In Nuremberg and some of the other cities we were amused at how often we heard Italian spoken by fellow tourists. We always enjoy our time in Italy and hearing the language in the background put smiles on our faces. Nuremberg's warmth came from another source too, it's favorite building stone. The original old Nuremberg and the rebuilt old town contained an abundance of the local deep, heathery pink sandstone. And as we meandered northwest out of the city, we spotted the same appealing, softly textured stone again and again, including being used as facing for massive freeway piers that towered high above us.

Recurring Themes
The recent, less than stellar weather and sightseeing hadn't flooded our minds with new input but left us with more time for ruminating on secondary issues. In particular, spending a day reviewing the Nazi's rise to power from the perspective of the events in Nuremberg and then watching a 2 hour CNN special on bin Laden had us drawing comparisons.
    We were fascinated by the parallels between bin Laden and Hitler as they were both transformed from unremarkable, quiet young men into men who believed that they held the key to correcting the derailment of misdirected humanity. And then of course, we realized that the same general story line was an equally good fit for George Bush. Both bin Laden and Hitler carefully crafted cults around them as leaders--something Bush either hasn't tried to do or has failed at. Curiously, all 3 men viewed and projected themselves as simple men, men close to nature and as close to the people. (Hitler ordered thousands of bird feeders be placed in southern Germany's woods.)
    Reading the chronologies of the curtailment of individual liberties in Hitler's era once again prompted us to review how far Bush has traveled on the continuum with his post-9/11 policies. Of course, Bush's measures pale in comparison to Hitler's, but we considered the fact that the question even came to mind as significant. bin Laden isn't in a position to set government policies of any kind, though he does believe that non-believers of his faith have forfeited their rights to life. And of course, Hitler viewed millions of people as unfit for life, including many of his own people.
    I was amused to discover that we weren't alone in pondering these similarities. A casual conversation with an older Eastern German man on the street turned into an uninterruptible monologue after he learned we were Americans. Bill couldn't keep up with the details but even I understood his protracted comparisons were between Bush and Hitler.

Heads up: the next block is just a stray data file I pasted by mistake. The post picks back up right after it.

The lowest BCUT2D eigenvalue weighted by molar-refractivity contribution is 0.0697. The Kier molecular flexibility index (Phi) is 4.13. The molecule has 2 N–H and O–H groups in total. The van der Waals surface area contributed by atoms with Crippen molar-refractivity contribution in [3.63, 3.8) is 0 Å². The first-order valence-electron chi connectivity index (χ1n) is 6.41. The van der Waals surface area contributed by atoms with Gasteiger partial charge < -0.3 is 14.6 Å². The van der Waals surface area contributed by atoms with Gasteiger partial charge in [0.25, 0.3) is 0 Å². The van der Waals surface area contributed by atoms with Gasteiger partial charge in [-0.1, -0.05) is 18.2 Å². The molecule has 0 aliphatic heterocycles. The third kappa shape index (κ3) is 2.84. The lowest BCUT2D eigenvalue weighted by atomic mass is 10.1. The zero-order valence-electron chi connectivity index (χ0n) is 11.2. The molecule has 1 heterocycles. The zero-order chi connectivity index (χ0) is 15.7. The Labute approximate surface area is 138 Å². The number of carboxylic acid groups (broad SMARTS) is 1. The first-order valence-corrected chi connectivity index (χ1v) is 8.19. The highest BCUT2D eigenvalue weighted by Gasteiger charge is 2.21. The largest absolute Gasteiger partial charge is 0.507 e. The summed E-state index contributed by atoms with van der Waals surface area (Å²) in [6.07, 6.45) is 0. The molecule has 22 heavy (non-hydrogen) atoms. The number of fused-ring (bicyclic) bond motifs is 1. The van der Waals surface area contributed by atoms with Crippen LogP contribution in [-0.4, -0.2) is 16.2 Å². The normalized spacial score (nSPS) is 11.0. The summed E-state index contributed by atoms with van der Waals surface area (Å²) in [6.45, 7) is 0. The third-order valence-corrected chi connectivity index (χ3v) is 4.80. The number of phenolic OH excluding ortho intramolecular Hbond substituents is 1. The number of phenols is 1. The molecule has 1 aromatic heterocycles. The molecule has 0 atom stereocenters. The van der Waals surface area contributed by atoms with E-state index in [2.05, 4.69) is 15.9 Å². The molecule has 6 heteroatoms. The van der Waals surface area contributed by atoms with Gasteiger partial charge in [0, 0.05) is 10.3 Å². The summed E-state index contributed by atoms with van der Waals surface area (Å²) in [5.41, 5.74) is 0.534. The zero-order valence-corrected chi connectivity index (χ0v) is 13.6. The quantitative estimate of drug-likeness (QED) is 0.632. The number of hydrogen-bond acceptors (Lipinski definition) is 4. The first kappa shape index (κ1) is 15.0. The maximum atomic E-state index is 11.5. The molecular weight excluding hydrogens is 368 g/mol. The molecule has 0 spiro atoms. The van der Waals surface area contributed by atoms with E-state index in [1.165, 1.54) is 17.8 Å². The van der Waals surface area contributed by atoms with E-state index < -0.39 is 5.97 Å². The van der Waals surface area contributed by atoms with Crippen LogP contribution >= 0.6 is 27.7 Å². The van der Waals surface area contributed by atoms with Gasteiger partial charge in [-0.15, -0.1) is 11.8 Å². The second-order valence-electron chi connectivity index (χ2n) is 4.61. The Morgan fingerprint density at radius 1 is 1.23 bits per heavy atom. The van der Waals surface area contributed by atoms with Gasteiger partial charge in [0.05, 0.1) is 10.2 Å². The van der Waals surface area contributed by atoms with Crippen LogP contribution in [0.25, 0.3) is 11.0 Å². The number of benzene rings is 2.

The chaos in Iraq that is faithfully reported in detail each evening on the news became even more discouraging when we learned more about early 20th century Germany from our DVD lecture series on Hitler's empire and from the museum exhibits. In the early 1920's when the new democracy in Germany was failing miserably and thugs from the many political parties terrorized people on the streets, Germany had one of the most highly educated populations and had one of the most prosperous economies in the world. We couldn't help wonder that if democracy in a flourishing Germany couldn't prevail over the civil unrest, how can it possibly succeed in Iraq?
    These wandering and ponderings of our minds underscored what is said by many about the benefits of traveling, that traveling opens one's mind, broadens your view, and changes your perspective. And these musings once again emphasized to us how our travels have given us a new understanding of our country and culture--along with sometimes learning more than we care to know about what others think of us as Americans.

Where We Are Now  9/25/06
    We've just arrived in Frankfurt in western Germany a few days ahead of our departure from their airport to Portland. We will fly home on September 28 for a brief stay of just over 1 month. Early in November, we'll head off for a 4 month visit to New Zealand. We shaved off the Australian part of our first 'down under' tour to economize both on the expense and considerable bike transport hassles. We will return to Portland on March 1, 2007 for our annual longer stay before heading back to Europe again.